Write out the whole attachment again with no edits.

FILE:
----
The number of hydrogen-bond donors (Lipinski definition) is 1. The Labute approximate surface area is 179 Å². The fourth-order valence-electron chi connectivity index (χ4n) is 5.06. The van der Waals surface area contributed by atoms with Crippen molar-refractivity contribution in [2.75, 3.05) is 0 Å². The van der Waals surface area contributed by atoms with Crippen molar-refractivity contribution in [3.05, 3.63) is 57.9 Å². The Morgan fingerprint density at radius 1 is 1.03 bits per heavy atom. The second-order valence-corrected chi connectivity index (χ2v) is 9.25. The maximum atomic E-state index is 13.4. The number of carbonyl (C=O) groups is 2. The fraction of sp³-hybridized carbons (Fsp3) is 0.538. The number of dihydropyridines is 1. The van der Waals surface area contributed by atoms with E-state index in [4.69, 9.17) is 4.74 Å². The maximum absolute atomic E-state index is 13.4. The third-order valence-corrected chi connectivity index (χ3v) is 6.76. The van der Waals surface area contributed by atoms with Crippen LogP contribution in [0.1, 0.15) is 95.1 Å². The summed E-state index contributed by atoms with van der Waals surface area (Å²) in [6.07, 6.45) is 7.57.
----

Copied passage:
The number of hydrogen-bond donors (Lipinski definition) is 1. The Labute approximate surface area is 179 Å². The fourth-order valence-electron chi connectivity index (χ4n) is 5.06. The van der Waals surface area contributed by atoms with Crippen molar-refractivity contribution in [2.75, 3.05) is 0 Å². The van der Waals surface area contributed by atoms with Crippen molar-refractivity contribution in [3.05, 3.63) is 57.9 Å². The Morgan fingerprint density at radius 1 is 1.03 bits per heavy atom. The second-order valence-corrected chi connectivity index (χ2v) is 9.25. The maximum atomic E-state index is 13.4. The number of carbonyl (C=O) groups is 2. The fraction of sp³-hybridized carbons (Fsp3) is 0.538. The number of dihydropyridines is 1. The van der Waals surface area contributed by atoms with E-state index in [4.69, 9.17) is 4.74 Å². The maximum absolute atomic E-state index is 13.4. The third-order valence-corrected chi connectivity index (χ3v) is 6.76. The van der Waals surface area contributed by atoms with Crippen LogP contribution in [0.1, 0.15) is 95.1 Å². The summed E-state index contributed by atoms with van der Waals surface area (Å²) in [6.07, 6.45) is 7.57.